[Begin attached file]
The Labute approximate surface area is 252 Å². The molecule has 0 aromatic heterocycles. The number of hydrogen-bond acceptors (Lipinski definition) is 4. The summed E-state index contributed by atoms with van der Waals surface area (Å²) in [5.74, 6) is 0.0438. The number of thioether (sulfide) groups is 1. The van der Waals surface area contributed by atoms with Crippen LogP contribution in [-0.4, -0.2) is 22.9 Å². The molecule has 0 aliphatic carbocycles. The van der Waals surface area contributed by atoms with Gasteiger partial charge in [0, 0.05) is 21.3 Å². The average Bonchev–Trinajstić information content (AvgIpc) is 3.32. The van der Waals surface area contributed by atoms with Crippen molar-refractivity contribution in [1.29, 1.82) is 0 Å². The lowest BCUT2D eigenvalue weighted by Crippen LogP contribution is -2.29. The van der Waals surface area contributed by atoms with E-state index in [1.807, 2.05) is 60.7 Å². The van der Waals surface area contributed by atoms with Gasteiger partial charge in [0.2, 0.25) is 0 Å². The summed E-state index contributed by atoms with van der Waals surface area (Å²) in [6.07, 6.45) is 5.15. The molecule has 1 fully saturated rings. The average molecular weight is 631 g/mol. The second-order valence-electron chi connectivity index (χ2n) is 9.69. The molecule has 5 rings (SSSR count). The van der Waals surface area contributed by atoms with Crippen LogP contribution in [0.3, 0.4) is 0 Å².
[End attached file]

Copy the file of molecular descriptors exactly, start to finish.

The Labute approximate surface area is 252 Å². The molecule has 0 aromatic heterocycles. The number of hydrogen-bond acceptors (Lipinski definition) is 4. The summed E-state index contributed by atoms with van der Waals surface area (Å²) in [5.74, 6) is 0.0438. The number of thioether (sulfide) groups is 1. The van der Waals surface area contributed by atoms with Crippen LogP contribution in [-0.4, -0.2) is 22.9 Å². The molecule has 0 aliphatic carbocycles. The van der Waals surface area contributed by atoms with Gasteiger partial charge in [0, 0.05) is 21.3 Å². The average Bonchev–Trinajstić information content (AvgIpc) is 3.32. The van der Waals surface area contributed by atoms with Crippen molar-refractivity contribution in [1.29, 1.82) is 0 Å². The lowest BCUT2D eigenvalue weighted by Crippen LogP contribution is -2.29. The van der Waals surface area contributed by atoms with E-state index in [1.807, 2.05) is 60.7 Å². The van der Waals surface area contributed by atoms with Gasteiger partial charge in [0.2, 0.25) is 0 Å². The summed E-state index contributed by atoms with van der Waals surface area (Å²) in [6.07, 6.45) is 5.15. The molecule has 1 fully saturated rings. The average molecular weight is 631 g/mol. The second-order valence-electron chi connectivity index (χ2n) is 9.69. The molecule has 5 rings (SSSR count). The van der Waals surface area contributed by atoms with Crippen LogP contribution in [0.3, 0.4) is 0 Å².